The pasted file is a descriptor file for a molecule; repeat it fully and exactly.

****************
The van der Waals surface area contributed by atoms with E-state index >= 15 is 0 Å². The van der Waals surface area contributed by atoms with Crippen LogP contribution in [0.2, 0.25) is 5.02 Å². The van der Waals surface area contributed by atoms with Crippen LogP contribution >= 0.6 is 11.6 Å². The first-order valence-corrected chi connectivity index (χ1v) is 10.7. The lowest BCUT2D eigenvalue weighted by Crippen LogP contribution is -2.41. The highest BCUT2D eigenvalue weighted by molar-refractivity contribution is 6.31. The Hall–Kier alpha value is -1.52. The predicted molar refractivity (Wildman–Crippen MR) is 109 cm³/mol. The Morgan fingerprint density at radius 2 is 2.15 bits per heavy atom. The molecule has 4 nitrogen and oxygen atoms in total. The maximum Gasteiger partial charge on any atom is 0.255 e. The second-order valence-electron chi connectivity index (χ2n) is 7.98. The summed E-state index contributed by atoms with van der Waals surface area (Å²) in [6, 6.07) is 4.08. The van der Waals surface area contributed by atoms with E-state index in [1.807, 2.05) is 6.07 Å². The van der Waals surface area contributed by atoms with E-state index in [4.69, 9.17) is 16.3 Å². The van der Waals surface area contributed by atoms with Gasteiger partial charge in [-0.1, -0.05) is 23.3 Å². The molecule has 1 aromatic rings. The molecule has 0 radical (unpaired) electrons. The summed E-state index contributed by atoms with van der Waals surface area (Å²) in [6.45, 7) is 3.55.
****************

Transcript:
The van der Waals surface area contributed by atoms with E-state index >= 15 is 0 Å². The van der Waals surface area contributed by atoms with Crippen LogP contribution in [0.2, 0.25) is 5.02 Å². The van der Waals surface area contributed by atoms with Crippen LogP contribution >= 0.6 is 11.6 Å². The first-order valence-corrected chi connectivity index (χ1v) is 10.7. The lowest BCUT2D eigenvalue weighted by Crippen LogP contribution is -2.41. The highest BCUT2D eigenvalue weighted by molar-refractivity contribution is 6.31. The Hall–Kier alpha value is -1.52. The predicted molar refractivity (Wildman–Crippen MR) is 109 cm³/mol. The Morgan fingerprint density at radius 2 is 2.15 bits per heavy atom. The molecule has 4 nitrogen and oxygen atoms in total. The maximum Gasteiger partial charge on any atom is 0.255 e. The second-order valence-electron chi connectivity index (χ2n) is 7.98. The summed E-state index contributed by atoms with van der Waals surface area (Å²) in [6, 6.07) is 4.08. The van der Waals surface area contributed by atoms with E-state index in [1.807, 2.05) is 6.07 Å². The van der Waals surface area contributed by atoms with E-state index in [4.69, 9.17) is 16.3 Å². The van der Waals surface area contributed by atoms with Gasteiger partial charge in [-0.1, -0.05) is 23.3 Å². The molecule has 1 aromatic rings. The molecule has 0 radical (unpaired) electrons. The summed E-state index contributed by atoms with van der Waals surface area (Å²) in [6.45, 7) is 3.55.